This and That

Random bits of my life

Jerusalem-to-Sea Relay Race (Yam2Yam)

Posted by Avital Pinnick on April 22, 2015

Last week, on April 16, 2015, I ran an overnight 144 km relay race, Yam-le-Yam (Jerusalem to sea). I was part of a 6-member team, along with Barry Leff, our team captain, Jacob Ner-David (Barry’s friend), Israel Friedman (Cisco), Sharon Yakobovich (Cisco), and Ouriel Gottlieb (Cisco).  I hadn’t planned to do this race. In fact, I hadn’t trained at all; I agreed to fill in at the last minute for Barry’s daughter, who had shin splints.

We ran the 144 km in 17 hours, starting at 7 pm. I ran a total of 25 km, in three segments, with about 2 hours’ sleep in the back seat of a car at a 24-hour gas station, around 1:30 a.m. I took a DSLR along but honestly I was too tired most of the time to take photos and when you’ve seen one station, you’ve seen them all–bright lights, a couple tables with food, a couple volunteers recording team numbers as runners come in and go out. The photo above was taken at Sataf, a park with some gorgeous hiking paths. This man was making shakshouka (eggs poached in tomato sauce) on a portable gas stove for his team. The ground was still wet and soft from severe thunderstorms, rain, and hail the night before.

My first section (#5 of 16) was 8 km, from Ramat Raziel to Eshtaol. It was a downhill run in a dark forest for the first 7 km or so. I wore a headlamp and had an easy road to follow (dirt road in very thick forest), but multi-focal glasses are not ideal, so the road was slightly out of focus where it was lit up. Oh, well, old age is no picnic…. I was nervous at first but I could see a couple runners about 30 m. ahead of me. As long as I could see their lights, I knew I wasn’t lost. At one point the dirt road changed to pavement. I saw something glowing by the side of the road and thought, “Did someone drop a headlamp”? Then I tripped and nearly fell head-over-heels over a speed bump. My light had been reflecting off one of the square metal bumps that marks a speed bump. After that experience I kept my eyes open for those little metal squares.

The road leveled off at a construction site, where I ran into mud for the first time. Literally ran into mud. I stepped in a bulldozer rut filled with water. At the traffic lights, about six of us crossed together because the lights changed so infrequently. We trotted, in a bunch, through another road construction site, then fanned out into single file when the road turned into a hiking trail, up and down, up and down. At one point I noticed a lot of crunching, looked down, and saw lots of broken glass, plastic plates, and garbage. Ewww. Here I am, running up out of the forest to the station at Eshtaol (photo taken by Shvoong photographer).
Me running in the Y2Y relay race

After a couple hours of sleep, my next segment (#12 of 16) was at dawn, from Elad to Park Afek (photo below taken with my LG G2 smartphone).


Dawn runs are tough because it’s fairly dark and cold when you begin, but the weather can turn hot within 20 minutes. Of course, I hadn’t bothered with sunglasses or water! It was 8.7 km to Park Afek, running along a gravel road (tough surface, slippery), with absolutely no shade. Everything looked the same–lots of peach trees, lots of tomato plant. I’m really glad I ordered a Garmin GPS watch for future runs, because it’s hard to pull out a smartphone when you’re running to check the distance and it’s difficult to judge distance when running in unfamiliar areas. You would think a run through agricultural areas would be quiet and peaceful, but I passed a large army base with two firing ranges, both in use. There were a few puddles and muddy areas but they’re much easier to avoid in the day time. I started the run around 6:30 and had to really push myself. It’s not easy doing two runs close together. When I reached the station, the sun was quite hot and young, muscular guys with perfect bodies were stripping down to low-slung running tights (no, no, I’m not complaining….).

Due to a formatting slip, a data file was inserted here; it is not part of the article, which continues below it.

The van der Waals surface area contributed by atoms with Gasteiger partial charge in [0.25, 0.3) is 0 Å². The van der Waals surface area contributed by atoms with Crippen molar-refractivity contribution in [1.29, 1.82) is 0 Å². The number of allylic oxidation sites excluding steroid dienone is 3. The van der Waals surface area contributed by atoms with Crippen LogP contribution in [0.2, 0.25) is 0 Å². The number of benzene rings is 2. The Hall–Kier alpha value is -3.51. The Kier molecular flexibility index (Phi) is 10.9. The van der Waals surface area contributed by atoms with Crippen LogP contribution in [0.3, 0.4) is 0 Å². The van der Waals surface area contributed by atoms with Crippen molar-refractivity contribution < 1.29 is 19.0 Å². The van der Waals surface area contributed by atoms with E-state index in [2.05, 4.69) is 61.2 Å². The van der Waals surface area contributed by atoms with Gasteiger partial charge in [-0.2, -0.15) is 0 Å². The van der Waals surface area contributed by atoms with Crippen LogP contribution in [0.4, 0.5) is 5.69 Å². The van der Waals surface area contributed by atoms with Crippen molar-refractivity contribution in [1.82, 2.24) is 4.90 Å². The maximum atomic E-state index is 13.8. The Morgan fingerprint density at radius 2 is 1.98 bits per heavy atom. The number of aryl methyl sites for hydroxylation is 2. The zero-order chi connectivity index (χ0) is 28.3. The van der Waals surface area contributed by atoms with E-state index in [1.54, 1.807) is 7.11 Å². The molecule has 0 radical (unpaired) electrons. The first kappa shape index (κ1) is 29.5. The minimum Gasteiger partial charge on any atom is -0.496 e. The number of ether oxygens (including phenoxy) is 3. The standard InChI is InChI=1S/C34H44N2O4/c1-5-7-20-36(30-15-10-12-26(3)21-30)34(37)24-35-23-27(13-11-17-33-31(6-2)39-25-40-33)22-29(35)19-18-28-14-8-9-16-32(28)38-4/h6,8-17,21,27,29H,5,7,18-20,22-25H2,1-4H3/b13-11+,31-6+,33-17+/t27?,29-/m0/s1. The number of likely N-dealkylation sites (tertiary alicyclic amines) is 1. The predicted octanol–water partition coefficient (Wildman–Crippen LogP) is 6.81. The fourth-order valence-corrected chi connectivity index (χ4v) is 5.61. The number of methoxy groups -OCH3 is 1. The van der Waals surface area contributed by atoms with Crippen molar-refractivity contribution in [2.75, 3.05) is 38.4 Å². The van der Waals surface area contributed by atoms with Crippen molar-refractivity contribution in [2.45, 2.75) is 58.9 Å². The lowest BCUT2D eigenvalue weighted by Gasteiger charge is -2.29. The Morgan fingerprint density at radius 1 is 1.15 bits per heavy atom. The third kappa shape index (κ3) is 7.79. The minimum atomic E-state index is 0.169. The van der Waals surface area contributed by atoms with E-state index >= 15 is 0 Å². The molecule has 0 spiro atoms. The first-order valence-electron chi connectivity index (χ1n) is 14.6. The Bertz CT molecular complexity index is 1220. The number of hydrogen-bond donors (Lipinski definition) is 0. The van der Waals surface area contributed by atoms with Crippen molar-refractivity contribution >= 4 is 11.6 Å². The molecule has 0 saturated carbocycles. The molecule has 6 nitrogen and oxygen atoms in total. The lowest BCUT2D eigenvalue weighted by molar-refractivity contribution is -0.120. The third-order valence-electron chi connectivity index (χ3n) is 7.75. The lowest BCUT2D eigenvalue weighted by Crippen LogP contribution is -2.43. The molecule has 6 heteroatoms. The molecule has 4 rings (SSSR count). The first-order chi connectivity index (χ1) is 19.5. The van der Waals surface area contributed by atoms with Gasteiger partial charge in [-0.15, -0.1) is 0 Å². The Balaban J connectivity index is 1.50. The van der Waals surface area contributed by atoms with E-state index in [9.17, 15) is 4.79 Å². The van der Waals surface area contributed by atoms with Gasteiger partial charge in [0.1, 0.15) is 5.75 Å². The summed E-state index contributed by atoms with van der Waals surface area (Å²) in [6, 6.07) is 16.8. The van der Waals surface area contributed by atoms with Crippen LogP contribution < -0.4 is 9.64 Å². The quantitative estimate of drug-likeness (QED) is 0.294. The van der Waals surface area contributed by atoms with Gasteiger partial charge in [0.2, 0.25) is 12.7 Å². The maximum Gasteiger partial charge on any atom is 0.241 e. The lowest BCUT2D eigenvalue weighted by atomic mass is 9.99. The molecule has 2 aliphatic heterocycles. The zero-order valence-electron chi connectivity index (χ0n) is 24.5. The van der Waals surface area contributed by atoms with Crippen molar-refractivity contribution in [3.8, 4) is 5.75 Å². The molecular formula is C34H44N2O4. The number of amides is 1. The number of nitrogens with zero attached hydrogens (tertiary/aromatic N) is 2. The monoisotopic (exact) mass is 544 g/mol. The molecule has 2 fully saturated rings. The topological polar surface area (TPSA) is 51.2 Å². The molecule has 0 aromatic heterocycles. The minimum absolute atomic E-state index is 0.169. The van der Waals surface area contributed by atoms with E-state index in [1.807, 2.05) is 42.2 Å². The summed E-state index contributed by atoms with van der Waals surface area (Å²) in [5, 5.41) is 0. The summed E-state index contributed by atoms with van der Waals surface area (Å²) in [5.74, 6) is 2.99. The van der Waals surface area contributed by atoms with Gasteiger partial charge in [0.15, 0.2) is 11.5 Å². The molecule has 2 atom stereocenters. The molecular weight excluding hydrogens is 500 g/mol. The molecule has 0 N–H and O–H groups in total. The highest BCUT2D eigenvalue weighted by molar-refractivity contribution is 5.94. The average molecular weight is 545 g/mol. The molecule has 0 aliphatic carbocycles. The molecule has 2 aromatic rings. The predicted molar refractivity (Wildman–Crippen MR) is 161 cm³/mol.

The last section (#16 of 16) was from the Reading power station, down the boardwalk along the beach, to the old Jaffa port. That was a lot of fun (or at least it would have been if I hadn’t been so tired!). I managed to run the whole way, albeit, at a slower speed than usual. (Finish line photo taken with my smartphone.)


It felt surreal to be wearing a racing number and water bottle belt, running through crowds of strollers, shoppers, leisurely joggers, people drinking coffee at cafes. I really enjoyed all the Kol hakavods (= kudos) I received from strangers, along with a few comments like, “Good to see women doing this!” I’ve seen the Tel Aviv coast many times, but never from this perspective. A cool breeze (had to hold on to my sun hat) was blowing in from the sea at the new Tel Aviv port. I counted the hotels as I ran past the Carlton, Hilton, David, then the office buildings. It wasn’t easy running on slippery pebble-paved pedestrian paths, so sometimes I ran on the paved bike path and jumped out of the way when cyclists came along. After the office buildings, I was in the much less populated area leading to the Jaffa port. Barry, who had only done 2 segments, joined me half-way so I would have company. Israel and Ouriel joined us about half a kilometer before the finish line (Sharon and Jacob had to leave early) and we crossed the finish line around noon.